Field Conditions

This pot has been on many trips above 14,000’ (4,267 m) in the Sierra Nevada and White ranges, and has been well below sea level twice in Death Valley. It has been used on frigid 17 F (-8 C) mornings on the John Muir Trail, and on trips that saw highs to 118 F (48 C) in the Kern canyon. I have carried it on about 700 miles (1127 km) of trails in the past two years. It has seen use in every park and forest in the Sierra Nevada from Yosemite down to Domeland.

Further south it has seen action in San Jacinto State park and both State and National Wilderness areas.


I own four different backpacking cook sets. I used to be into making pretty fancy meals on the trail, and have four-piece sets in stainless steel, coated aluminum and titanium. But since I bought this little kettle (swallowing hard a few times at the price tag) I hardly ever take any of the other cookware. In fact I liked it so much that a few months later I bought the company’s Titan Cup also. (See review.)

It is the perfect size for me. When filled, it will boil enough water for a cup of coffee and the largest freeze-dried meal. Its diameter exactly fits the pot supports of my Optimus Crux stove (the one I use most often with it, see review) as can be seen below.

with stove

I did add four marks inside of the cup with a permanent marker to be able to use it as a measuring cup; they can be seen in the second picture. I put them at 1 cup (three small or two large oatmeal packets), 1.5 cups (Mountain House Pro-Paks), 2 cups (Richmoor Natural High and Mountain House standard 2 serving size), and 2.5 cups (Backpacker’s Pantry meals). That is 0.24, 0.35, 0.47 and 0.59 liters for my metric friends. As can be seen I only use it to boil water for freeze-dried meals and drinks. I do not cook food inside the Titan. I think that the only thing that I would do differently about this pot is to give it some pressed in indentations at common measuring units. It would not add any weight, and would greatly increase its usability in my opinion.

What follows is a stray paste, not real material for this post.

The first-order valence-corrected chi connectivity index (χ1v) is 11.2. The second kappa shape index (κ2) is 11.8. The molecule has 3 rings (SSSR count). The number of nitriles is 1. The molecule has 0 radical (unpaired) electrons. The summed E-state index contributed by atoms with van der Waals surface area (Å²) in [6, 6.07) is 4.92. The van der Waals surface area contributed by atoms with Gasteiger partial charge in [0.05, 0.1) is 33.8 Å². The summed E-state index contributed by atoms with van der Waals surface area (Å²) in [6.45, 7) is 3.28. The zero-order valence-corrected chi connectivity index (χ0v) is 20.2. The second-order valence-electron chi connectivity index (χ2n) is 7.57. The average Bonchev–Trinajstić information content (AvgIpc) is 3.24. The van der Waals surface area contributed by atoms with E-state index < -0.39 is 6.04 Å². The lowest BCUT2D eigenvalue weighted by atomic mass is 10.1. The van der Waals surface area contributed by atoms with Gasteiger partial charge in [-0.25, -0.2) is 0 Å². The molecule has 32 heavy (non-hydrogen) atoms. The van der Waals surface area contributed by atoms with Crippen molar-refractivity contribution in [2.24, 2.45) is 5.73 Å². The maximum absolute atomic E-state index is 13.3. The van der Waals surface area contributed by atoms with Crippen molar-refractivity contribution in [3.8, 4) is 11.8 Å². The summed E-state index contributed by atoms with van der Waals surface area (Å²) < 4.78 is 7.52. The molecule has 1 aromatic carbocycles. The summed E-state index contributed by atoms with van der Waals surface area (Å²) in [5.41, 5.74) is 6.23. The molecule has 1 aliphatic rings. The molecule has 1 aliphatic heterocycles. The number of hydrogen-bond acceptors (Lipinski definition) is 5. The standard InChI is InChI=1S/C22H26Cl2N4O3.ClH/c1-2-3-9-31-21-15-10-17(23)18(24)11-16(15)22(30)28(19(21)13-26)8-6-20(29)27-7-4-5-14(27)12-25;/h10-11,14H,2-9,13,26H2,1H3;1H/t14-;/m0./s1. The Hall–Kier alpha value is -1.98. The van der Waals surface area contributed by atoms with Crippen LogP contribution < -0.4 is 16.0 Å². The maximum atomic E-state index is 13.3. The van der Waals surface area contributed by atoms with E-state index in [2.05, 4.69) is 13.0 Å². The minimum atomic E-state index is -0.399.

I have only used it as my mug for one trip. I did not like using that big a cup. I know I have been told I have a big mouth, but not big enough to keep coffee from splashing past when trying to drink from the Titan kettle. Hence the purchase of the matching cup.

I love how tight the lid stays on. I can pour the entire contents out into my food bag or cup without worrying about the lid popping off mid-pour with disastrous results. (Ow, ow, ow, ow…my fingers.)

An interesting example of the popularity of the Titan Kettle occurred in the Domeland Wilderness where I met a group of seven backpackers from the forums. It was my first time meeting any of these people. At dinner the first night we gathered at a great set of flat rocks to use as our common kitchen. Low and behold four of us had Titan Kettles. (They must be doing something right!)

In conclusion I will reiterate that this is and will remain my favorite and most used piece of cookware. If they ever add the measuring marks it will even make it better. Here is a picture of it on the John Muir Trail.


This report was created with the Report Writer Version 1. Copyright 2008. All rights reserved.